It's odd that John Ford, that celebrated cinematic taleteller of the American West, should dimiss his 1961 Western Two Rode Together as "the worst piece of crap I've done in twenty years," though, admittedly, Ford's output set the bar high. The picture may be imperfect, even compromised, but it certainly deserves a more charitable appraisal than its own director afforded it: aside from its rushed romance and a smattering of good humor, Two Rode Together offers a mostly ruthless, primarily pitch dark vision of humanity that amounts to a challenging revisionist Western.
Ford elicits two fine performances—in a modern acting vein—from leading men James Stewart and Richard Widmark (narrow-mindedly derided by The New York Times as "miscast"). In a thrillingly acerbic turn, Stewart plays Guthrie McCabe, marshal of the tiny town of Tascosa, Texas. First seen in a langorous pose echoing that struck by Henry Fonda in Ford's My Darling Clementine, McCabe wakes—in a teetering porch chair—to a morning ritual comprising a little hair of the dog and a cigar. From this louche headquarters a few feet from the front door of a saloon/brothel, McCabe takes on all comers, laying down his capitalist law that just about anything goes as long as he gets his ten percent cut. McCabe's comfortable routine gets disrupted on two fronts: by the brothel's madam (Annelle Hayes), who has begun to make noise about marriage, and by cavalryman Lt. Jim Gary (Richard Widmark), who brings news that McCabe is being pressed into service by one Maj. Frazer (John McIntire), who commands the fort forty miles out. The mission handed to McCabe and Gary? Recover white captives taken nine years earlier by the Comanches.
Naturally, that's much easier said than done. For starters, the mercenary McCabe has absolutely zero interest in taking on the fool's errand, unless and until big money's on the table:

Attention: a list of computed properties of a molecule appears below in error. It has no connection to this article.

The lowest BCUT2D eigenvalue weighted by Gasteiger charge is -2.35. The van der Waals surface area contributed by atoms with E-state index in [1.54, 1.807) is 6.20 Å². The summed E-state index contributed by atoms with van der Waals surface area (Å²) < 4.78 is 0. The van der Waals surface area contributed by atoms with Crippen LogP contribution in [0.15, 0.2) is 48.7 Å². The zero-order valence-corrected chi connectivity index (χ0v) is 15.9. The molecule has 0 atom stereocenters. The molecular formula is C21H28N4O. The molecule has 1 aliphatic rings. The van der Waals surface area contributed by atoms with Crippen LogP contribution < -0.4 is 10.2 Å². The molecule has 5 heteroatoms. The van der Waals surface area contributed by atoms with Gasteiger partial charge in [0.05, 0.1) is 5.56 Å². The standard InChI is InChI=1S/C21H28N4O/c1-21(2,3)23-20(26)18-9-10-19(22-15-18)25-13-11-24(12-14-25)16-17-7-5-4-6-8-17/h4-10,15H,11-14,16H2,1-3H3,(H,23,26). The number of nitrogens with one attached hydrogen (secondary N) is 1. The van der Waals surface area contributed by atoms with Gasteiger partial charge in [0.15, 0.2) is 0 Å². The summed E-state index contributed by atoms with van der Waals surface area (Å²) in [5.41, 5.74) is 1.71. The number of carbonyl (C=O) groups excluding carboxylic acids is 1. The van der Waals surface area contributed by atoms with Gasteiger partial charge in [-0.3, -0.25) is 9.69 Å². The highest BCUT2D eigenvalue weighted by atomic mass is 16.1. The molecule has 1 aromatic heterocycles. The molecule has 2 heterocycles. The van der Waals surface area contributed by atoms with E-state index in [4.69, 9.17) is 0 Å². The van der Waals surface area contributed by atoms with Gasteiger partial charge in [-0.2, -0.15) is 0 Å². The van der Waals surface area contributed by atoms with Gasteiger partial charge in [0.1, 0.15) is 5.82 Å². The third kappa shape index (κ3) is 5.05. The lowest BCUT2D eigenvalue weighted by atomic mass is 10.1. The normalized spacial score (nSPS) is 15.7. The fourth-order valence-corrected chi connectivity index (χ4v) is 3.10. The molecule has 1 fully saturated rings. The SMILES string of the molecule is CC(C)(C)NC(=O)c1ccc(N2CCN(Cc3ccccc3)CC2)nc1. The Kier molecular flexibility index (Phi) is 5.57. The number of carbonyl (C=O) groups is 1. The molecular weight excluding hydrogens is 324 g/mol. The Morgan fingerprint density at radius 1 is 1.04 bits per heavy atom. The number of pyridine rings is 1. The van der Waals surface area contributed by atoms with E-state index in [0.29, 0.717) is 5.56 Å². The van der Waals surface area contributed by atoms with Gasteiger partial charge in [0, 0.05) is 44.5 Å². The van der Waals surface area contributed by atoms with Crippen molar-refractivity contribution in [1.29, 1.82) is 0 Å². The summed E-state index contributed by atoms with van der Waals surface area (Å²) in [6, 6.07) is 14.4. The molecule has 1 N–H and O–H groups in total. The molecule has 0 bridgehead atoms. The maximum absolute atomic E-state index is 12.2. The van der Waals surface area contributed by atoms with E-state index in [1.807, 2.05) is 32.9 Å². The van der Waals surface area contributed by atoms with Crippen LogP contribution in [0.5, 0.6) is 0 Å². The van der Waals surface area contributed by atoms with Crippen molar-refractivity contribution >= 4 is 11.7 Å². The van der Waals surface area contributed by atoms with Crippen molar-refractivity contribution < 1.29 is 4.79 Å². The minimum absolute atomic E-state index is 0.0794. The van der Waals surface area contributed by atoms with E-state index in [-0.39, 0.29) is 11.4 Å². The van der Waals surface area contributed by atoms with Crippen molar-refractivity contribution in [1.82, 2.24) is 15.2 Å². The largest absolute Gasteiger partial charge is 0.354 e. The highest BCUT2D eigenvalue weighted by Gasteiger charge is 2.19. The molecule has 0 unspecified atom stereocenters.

Maj. Frazer: Just how much do you think human lives are worth, McCabe?
McCabe: Whatever the market will bear! No more, no less.
To Gary's great chagrin, McCabe sets up shop to solicit bounties from long-grieving family members. McCabe isn't shy about citing the long odds of anyone's return, telling Marty Purcell (Shirley Jones, on the heels of her Supporting Actress win) that her blond, curly-haired, eight-year-old little brother is surely sporting braids down past his shoulders, a Comanche tongue that's crowded out his memory of English, and a savage penchant for rape and murder. But two ride together, and Gary resolves to be McCabe's conscience—or, failing that, at least a buffer of sorts to protect the fragile emotions of the folks around the fort. One of these, in particular, proves nearly off her rocker with unflagging pain and desperate hope: Mrs. Mary McCandless (Jeanette Nolan).
When McCabe and Gary reach the Comanches, they find a simmering conflict between half-breed Chief Quanah Parker (Henry Brandon)—a politic, shrewd businessman already primed to meet McCabe where he lives—and hair-trigger strongman Stone Calf (Woody Strode), but precious little to bargain for. Intriguingly, Two Rode Together dispatches with this business long before its climax, leaving plenty of time to deal with the fallout of the technically successful but highly disappointing mission. The third act turns the film into part-tragedy, part-morality play as the fort's xenophobia leads to attacks not only on the white folks' "natural" enemy, the Comanche, but also the Mexican captive McCabe brought back with him: Stone Calf's erstwhile squaw Elena de la Madriaga (Linda Cristal).